Gibberella, caused by a Fusarium species, has a reddish mold appear usually at the tip of the ear, and then it grows downward. In severe infections, the growth will colonize the ear so tightly it will be hard to pull the husk back from the corn ear. Favorable circumstances are wet and cool conditions after the silking stage.

"When Gibberella starts infecting and colonizing, it can continue to develop in the ear after R6 and/or until grain moisture is below 18%," Kelly said. "Under extended periods of rainfall that delay drying, it can continue to increase and become more severe."

Insect damage can enhance disease infection and increase severity.

"It is also one ear rot which can produce two different mycotoxins, zearalenone and vomintoxin, also called DON" she said. "Both mycotoxins are harmful, but for those contaminated with DON, animals may refuse to feed on the grain or even have breeding issues if consumed."

Early harvest and immediate dry-down to 15% moisture is the best management option with Gibberella corn ear rot and for future seasons rotation out of corn and wheat to reduce inoculum buildup and tolerant hybrids when planting back to corn.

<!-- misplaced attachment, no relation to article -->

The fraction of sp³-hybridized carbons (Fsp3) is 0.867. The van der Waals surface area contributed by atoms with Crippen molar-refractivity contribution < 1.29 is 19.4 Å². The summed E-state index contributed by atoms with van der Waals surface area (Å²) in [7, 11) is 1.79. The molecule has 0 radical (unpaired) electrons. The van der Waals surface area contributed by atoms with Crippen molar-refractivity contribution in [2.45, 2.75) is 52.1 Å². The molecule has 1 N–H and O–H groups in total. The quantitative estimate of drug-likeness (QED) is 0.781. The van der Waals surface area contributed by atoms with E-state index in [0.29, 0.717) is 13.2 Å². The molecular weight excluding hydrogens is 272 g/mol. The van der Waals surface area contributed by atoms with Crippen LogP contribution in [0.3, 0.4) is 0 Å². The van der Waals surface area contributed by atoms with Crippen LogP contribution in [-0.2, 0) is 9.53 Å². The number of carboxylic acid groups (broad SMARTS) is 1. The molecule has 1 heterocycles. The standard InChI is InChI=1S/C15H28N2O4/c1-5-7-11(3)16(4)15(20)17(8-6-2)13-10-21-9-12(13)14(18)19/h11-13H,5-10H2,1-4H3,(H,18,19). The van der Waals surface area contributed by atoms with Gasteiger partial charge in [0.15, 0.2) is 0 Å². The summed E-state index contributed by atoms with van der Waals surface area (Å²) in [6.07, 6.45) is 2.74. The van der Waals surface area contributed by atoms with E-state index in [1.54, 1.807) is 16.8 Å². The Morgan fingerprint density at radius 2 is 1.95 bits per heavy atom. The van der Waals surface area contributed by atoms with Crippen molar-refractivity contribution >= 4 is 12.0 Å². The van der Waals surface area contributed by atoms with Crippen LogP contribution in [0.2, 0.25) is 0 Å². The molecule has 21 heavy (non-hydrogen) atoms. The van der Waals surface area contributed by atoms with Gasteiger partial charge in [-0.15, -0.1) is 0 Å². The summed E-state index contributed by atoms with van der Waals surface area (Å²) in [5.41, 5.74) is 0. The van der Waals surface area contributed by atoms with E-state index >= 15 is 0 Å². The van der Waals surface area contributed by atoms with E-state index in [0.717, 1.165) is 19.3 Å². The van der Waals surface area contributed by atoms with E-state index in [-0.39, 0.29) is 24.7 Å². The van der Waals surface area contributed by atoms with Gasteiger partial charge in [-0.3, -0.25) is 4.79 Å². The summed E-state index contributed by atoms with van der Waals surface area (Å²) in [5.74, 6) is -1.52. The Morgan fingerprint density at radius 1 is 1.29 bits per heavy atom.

Diplodia corn ear rot

Symptoms for Diplodia include bleached husks while the rest of the plant is green, and the kernels are dull grey to brown with white to grayish brown fungal growth on and in between kernels. It usually starts at the base of the ear, and black pycnidia can be produced late in the season.

"The favorable elements for Diplodia are wet conditions during silking," Kelly said. "A wet fall and delayed harvest can promote severe epidemics of it. Bird and insect damage predispose the plants to infection as well."

Kernels tend to be lighter in weight and have reduced nutritional value. With the light weight of the kernels and the cobs, more of them can be ground up when combining, which means higher levels of broken and foreign material.

The good news is there are no mycotoxins in Diplodia corn ear rot.

"For management, the most important source of the inoculum is the debris of diseased corn stalks from previous crops," Kelly said. "Hence, tillage is effective, but if tillage is not practical, less susceptible hybrids and rotation to non-host crops are recommended for Diplodia.

"With all of these, reducing plant stress will help prevent these corn ear rots from forming."